Every single day, she remembers something new, something incongruous to this world.

One day, she is sitting by the fire and abruptly recalls the names of forty two presidents, all the way from Washington to Clinton, only to realise that there have only ever been thirty two. Another time, they are discussing werewolves in class and she blurts out that they're not so dangerous once they drink some Wolfsbane potion, much to the eternal amusement of her group who crack a few unoriginal jokes about her sanity. Yet another time, when she is reading the World Cup special edition of Beaters and Broomsticks from this summer, she remembers that Bulgaria managed to catch the Snitch but Ireland still won anyway.

None of it makes a lick of sense

Until she pauses, considers the possibility that perhaps she was not born in 1925 or 1926, calculates the maths in a frenzy and ascertains that she is from anywhere between 1982 and 2022 – and that she truly is here with a purpose, here to change history in some way.

She simply cannot remember how.

# # #

When the Soviets corner the Germans at Stalingrad, Riddle corners Jean in the bathroom.

She emerges from the cubicle, inspecting her hands as she runs them under ice cold water, watching the suds slip away. Her eyes glance up out of curiosity, collide with the reflection of his in horror, and before she can scream, he has wrapped one arm around her waist, the other around her shoulder, pressing a wand to her throat and his hand to her mouth.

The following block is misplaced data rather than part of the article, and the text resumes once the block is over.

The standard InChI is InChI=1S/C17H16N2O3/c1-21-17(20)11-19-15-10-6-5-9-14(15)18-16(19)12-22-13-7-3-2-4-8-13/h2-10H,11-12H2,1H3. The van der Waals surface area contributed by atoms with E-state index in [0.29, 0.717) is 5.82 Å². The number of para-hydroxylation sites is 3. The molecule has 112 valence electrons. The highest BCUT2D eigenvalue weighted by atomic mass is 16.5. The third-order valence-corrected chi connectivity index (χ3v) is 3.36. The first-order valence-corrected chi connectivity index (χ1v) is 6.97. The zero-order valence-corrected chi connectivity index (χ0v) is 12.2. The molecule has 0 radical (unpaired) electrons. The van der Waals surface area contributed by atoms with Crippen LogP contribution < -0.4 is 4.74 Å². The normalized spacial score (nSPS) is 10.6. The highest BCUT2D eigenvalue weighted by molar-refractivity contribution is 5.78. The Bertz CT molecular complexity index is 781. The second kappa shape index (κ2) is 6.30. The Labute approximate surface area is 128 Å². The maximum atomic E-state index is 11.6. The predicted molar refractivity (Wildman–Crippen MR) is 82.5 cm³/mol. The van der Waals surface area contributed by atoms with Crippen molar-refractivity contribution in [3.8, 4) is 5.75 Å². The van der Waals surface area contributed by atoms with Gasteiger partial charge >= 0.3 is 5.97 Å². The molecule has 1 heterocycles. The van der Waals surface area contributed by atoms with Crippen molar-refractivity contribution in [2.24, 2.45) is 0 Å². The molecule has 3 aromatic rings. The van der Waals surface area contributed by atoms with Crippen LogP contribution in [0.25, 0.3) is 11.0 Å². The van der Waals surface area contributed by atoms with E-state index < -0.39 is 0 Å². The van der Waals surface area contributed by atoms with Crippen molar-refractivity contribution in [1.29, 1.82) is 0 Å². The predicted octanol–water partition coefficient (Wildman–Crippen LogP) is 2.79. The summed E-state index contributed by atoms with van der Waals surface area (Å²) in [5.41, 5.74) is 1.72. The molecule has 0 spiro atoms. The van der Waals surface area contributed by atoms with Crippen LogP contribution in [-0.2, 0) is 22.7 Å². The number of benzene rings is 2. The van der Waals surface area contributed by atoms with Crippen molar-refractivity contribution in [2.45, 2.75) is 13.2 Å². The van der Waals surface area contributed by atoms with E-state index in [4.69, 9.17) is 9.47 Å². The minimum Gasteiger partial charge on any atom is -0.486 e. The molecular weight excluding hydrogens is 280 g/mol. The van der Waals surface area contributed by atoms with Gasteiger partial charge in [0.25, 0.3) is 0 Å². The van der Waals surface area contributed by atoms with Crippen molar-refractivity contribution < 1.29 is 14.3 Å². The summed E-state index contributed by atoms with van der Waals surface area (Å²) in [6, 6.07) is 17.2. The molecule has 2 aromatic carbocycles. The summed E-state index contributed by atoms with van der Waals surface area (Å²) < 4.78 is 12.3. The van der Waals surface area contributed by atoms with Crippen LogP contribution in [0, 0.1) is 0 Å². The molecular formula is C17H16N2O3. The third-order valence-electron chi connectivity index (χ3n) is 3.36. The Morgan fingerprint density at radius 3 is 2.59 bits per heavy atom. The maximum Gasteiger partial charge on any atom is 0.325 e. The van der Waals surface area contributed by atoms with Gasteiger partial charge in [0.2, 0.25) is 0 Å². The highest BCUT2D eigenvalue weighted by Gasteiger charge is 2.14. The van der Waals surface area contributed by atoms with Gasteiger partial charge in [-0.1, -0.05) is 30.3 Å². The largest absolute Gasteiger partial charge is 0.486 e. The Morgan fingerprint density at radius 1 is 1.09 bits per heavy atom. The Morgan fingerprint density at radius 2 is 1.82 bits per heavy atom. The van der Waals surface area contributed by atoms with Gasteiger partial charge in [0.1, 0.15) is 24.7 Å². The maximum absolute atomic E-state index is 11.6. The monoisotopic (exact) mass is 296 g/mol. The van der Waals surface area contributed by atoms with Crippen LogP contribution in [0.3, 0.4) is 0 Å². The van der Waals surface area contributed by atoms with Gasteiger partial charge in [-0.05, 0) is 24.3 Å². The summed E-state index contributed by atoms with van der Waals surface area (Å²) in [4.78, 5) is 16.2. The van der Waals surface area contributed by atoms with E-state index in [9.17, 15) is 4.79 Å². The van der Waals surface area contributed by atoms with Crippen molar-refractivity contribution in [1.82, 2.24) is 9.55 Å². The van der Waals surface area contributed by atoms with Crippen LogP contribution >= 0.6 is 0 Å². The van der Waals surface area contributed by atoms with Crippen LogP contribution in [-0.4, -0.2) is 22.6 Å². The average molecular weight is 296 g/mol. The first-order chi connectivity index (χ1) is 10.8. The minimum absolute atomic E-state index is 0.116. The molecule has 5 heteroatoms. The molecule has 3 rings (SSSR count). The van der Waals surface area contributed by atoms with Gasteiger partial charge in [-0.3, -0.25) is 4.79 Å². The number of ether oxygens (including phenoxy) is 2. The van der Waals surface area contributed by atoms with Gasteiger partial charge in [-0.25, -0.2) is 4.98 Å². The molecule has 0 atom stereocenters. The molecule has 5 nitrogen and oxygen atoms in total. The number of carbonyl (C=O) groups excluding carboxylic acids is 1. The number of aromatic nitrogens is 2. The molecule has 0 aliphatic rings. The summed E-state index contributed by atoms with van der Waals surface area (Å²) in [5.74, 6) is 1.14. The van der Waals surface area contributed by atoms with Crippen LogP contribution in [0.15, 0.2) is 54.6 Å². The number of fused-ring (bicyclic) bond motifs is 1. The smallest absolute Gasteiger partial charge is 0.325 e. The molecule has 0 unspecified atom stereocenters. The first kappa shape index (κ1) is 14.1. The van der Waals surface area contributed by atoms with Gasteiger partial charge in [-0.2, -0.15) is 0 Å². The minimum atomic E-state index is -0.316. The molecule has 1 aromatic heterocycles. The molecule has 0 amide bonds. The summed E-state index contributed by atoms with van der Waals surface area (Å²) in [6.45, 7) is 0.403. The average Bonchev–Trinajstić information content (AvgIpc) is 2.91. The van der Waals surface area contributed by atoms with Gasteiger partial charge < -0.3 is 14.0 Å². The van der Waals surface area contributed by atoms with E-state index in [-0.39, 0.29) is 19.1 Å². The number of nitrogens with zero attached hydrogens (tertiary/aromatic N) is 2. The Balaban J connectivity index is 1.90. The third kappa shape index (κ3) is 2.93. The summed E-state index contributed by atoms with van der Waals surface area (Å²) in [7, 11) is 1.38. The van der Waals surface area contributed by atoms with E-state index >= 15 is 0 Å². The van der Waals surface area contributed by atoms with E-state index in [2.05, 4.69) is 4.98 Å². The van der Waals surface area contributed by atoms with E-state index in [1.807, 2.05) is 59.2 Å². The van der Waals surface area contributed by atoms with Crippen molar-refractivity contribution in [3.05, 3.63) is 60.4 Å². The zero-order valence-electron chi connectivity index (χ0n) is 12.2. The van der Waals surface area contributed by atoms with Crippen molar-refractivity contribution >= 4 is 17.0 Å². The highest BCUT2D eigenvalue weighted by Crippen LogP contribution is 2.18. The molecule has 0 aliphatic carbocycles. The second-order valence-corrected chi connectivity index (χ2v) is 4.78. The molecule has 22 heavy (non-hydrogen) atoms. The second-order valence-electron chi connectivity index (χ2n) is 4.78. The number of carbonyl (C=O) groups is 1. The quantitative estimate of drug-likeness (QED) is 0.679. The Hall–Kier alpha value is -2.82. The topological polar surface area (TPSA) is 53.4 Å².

"Scream and I'll use it," he hisses.

Heart crying out in terror, she bobs her head in a petrified fraction of a nod. He digs the wand in experimentally, teasing her, letting her know her life is in his palms, before he slips his other hand away and allows her to breathe.

"Wh – what do you want?" she whispers, mouth dry.

Riddle chuckles. The sound is sinful and sexy and stiffens her spine like a rod struck by lightning. She can feel his chest rumble against her back. "I want you to know that I know the truth."

Her blood runs cold. "The truth?"

"The truth," he confirms. He releases her waist, spins her around to face him, and then pushes her against the sinks. Water sticks her skirt to the backs of her thighs, the porcelain digs into her lower back, and he presses forward until he has her pinned right where he wants her. "I know your secret."

She swallows. "I have no idea what you're talking about." Her words are frail, her breaths unsteady. She is not ready for this conversation, has not prepared a suitable response, and she can feel herself failing her mission already.